After Tadao Ando, Toyo Ito, and Fumihiko Maki, Kengo Kuma has breathed renewed vigor and lightness into Japanese architecture. Departing from the modernist skyscraper of the 20th century, Kuma traveled through his native Japan to develop a truly sustainable approach, translating local craftsmanship and resources into site-specific, timely buildings.
Informed by tradition, and with both feet firmly planted in the present, this “materialist” heralds a new tactile architecture marked by its engaging surfaces, innovative structures, and fluid forms, reconnecting people with the physicality of a house. Kuma’s objective, above all else, is “just to respect the culture and environment of the place where I am working.”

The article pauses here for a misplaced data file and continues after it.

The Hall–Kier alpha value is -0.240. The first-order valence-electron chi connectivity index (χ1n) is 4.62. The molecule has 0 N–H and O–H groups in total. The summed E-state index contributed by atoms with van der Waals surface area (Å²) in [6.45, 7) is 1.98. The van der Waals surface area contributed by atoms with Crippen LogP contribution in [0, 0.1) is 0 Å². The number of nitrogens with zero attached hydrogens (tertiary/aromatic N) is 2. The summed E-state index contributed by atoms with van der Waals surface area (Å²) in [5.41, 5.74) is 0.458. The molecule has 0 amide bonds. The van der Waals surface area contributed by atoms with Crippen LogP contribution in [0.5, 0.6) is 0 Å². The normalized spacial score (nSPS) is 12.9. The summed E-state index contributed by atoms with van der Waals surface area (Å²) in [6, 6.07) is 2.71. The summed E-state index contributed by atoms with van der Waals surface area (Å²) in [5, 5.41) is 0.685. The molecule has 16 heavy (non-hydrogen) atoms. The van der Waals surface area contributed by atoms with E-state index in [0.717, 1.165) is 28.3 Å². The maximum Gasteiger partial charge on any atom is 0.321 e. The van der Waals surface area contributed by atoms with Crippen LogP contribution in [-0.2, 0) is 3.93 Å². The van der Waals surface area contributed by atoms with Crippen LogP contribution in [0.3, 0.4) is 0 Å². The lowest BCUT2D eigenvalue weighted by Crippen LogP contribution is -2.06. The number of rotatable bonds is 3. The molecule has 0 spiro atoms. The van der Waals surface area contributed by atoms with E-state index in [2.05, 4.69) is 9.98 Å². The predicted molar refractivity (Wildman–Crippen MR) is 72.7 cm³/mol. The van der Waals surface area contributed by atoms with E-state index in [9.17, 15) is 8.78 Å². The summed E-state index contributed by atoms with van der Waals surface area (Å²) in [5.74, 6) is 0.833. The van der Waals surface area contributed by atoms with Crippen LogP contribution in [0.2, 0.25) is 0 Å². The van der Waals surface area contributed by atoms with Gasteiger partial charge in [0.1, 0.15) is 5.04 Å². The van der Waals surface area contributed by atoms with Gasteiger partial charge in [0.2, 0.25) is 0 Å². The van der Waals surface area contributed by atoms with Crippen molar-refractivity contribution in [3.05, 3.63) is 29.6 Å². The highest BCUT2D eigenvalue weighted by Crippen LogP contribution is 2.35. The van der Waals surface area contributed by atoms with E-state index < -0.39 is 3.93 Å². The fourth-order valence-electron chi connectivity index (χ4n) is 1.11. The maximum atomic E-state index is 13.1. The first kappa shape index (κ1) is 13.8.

To this end, Kuma shaped the China Academy of Art’s Folk Art Museum partially from discarded roof tiles; created a Chapel out of birch and moss in Nagano; and worked with local craftsmen to sculpt the V&A Dundee into a twisted, layered reflection of the Scottish coastal cliffs.
With an extraordinary sensitivity for space, light, and texture, Kuma reveals unexpected qualities in materials, finding the weightlessness of stone in Chokkura Plaza and the softness of aluminum in the thatched roof of the Yangcheng Lake Tourist Transportation Center.
More recently, the architect brought his philosophy to the Japan National Stadium built for the Olympic Games, originally planned for 2020. Kuma has said the stadium could be “the catalyst that will transform Tokyo back from a concrete city. I want it to set an example that will help alter the direction of Japanese architectural design.”
In this XXL-sized monograph with some 500 illustrations spanning photographs, sketches, and plans, Kuma guides us through his entire career to date, detailing milestone projects as well as ongoing works.